They were human. They were people. They will be remembered.

Rev. Clementa C. Pinckney, 41.

Rev. Sharonda Singleton, 54.

Myra Thompson, 59.

Tywanza Sanders, 26.

Ethel Lee Lance, 70.

Cynthia Hurd, 54.

Daniel L. Simmons, 74.

Suzy Jackson, 87.

Rev. DePayne Doctor, 49.

To #RachelDolezal and Her Defenders

For the past couple of days, I’ve tried to wrap my mind around why the #TransRacial (what does this even mean?) scandal centered on Rachel Dolezal truly and deeply offended me. In the beginning, I was one of the people that made the joke of “Well it’s possible. She looks like she has a little black in her.” I even began the fun of asking her questions about Black Culture on Twitter prior to the #AskRachel tag becoming huge. Even still, there were moments I couldn’t quite put my finger on why it bothered me so much.

That is, until I briefly saw a comment on Twitter, which suggested that Ms. Dolezal experienced a sexual trauma/assault which caused her to assume an identity other than the one she was born with.

That struck a nerve.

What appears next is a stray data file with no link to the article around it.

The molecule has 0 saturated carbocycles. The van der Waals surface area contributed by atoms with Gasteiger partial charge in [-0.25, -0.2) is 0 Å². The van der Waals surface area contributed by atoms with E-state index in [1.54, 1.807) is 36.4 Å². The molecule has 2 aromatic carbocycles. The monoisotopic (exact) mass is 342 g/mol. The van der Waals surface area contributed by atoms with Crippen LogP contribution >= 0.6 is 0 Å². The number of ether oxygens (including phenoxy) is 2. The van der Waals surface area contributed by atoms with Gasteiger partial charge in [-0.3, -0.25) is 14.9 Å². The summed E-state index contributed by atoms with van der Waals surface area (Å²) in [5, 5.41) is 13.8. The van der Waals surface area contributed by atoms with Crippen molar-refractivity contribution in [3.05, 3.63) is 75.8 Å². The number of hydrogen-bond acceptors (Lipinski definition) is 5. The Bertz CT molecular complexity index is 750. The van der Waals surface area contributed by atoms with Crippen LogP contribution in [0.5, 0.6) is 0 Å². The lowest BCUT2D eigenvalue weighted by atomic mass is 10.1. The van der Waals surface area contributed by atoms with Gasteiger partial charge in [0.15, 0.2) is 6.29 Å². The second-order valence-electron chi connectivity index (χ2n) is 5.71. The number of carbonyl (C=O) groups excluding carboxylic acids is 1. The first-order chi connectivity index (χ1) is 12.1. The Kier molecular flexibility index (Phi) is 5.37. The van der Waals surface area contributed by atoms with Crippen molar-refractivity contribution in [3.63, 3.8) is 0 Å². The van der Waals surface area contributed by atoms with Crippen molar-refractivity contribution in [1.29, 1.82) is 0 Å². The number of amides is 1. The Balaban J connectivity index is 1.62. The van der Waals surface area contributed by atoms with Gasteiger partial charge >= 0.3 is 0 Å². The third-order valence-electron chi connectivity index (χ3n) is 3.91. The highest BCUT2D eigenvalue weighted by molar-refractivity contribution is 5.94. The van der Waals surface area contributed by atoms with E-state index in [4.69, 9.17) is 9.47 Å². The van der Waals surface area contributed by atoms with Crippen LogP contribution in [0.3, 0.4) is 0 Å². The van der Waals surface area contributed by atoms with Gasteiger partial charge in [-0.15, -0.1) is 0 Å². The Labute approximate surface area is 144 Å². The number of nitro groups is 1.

As a Black woman born a Black girl and raised in traditional gender/societal norms, I was deeply offended that once again the idea that Black women and girls are undesirable was once again at the center of someone’s caricature of us. Why else would someone fully assume an identity of the lowest on the societal totem pole if it were NOT to be seen as unattractive?

That stings.

Some Black women can be seen as smart (that’s okay – look at First Lady Michelle Obama). Some Black women can even be seen as semi-attractive (look at the men who covet women with the exotic look of Kimora Lee Simmons and Lisa Raye).

But never both though.

Perhaps what stings more is that there were people whom others respected with a major platform defending the work that Dolezal, a white woman pretending to be Black, offered in support of the Black community. Once again, White Mediocrity was allowed to be held up as something magical because “at least she did something” and “she’s doing more for us than we are doing for ourselves!”